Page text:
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From Joe Orton <jor...@redhat.com>
Subject Re: svn commit: r424674 - /httpd/httpd/branches/2.0.x/STATUS
Date Tue, 25 Jul 2006 11:22:36 GMT
On Sun, Jul 23, 2006 at 10:58:39PM +0200, Ruediger Pluem wrote:
> On 07/23/2006 09:59 PM, William A. Rowe, Jr. wrote:
> > Ruediger Pluem wrote:
> >> While we are at it. There is another related report (39243, 
> >> http://issues.apache.org/bugzilla/show_bug.cgi?id=39243). Some 
> >> people feel unhappy with the hardcoded 128k buffer. They would like 
> >> to see this size configurable at runtime. Joe does not like the 
> >> idea of another directive here. Another idea that came up to my 
> >> mind: A similar problem was solved in mod_proxy_http were we slurp 
> >> in the whole request body for C-L validation (even to a file if it 
> >> is too large for memory). Maybe this code could be generalized and 
> >> used by mod_ssl too.
> > 
> > +1, but... any reason to 1) not give the hard (or soft) buffer it's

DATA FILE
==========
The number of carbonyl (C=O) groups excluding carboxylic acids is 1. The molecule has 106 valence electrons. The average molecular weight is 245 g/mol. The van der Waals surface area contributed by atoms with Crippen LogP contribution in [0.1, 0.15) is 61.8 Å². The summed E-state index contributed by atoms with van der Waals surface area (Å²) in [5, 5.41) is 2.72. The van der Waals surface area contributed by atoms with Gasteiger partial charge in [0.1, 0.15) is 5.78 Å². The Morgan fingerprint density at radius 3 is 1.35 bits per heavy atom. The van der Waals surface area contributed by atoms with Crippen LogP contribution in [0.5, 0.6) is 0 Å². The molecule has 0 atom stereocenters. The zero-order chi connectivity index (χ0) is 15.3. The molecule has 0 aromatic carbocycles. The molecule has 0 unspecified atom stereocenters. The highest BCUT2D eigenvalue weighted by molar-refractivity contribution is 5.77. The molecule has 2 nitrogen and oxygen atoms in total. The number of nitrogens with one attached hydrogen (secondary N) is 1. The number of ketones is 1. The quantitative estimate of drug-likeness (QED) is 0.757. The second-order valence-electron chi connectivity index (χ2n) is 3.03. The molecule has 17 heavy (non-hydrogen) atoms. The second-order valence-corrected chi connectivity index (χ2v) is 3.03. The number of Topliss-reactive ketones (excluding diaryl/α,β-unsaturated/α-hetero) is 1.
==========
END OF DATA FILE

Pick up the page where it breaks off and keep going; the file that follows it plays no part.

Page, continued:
> > own directive for the upper limit size?
> 
> I don't know. Ask Joe :-)

"A config directive is the last resort of the indecisive"... but I guess 
it's going to have to happen in this case.  It would be similar in 
spirit to LimitXMLRequestBody which is some kind of bound on in-RAM 
buffering.

Buffering request bodies to disk is certainly *not* something which 
should be generalised and encouraged IMO.  It's a DoS attack waiting to 
happen in the proxy, and it would be a DoS attack waiting to happen in 
mod_ssl.  Why should you assume that disk is an unlimited resource when 
RAM isn't?  How do you know the chosen /tmp isn't RAM-backed tmpfs? etc

joe

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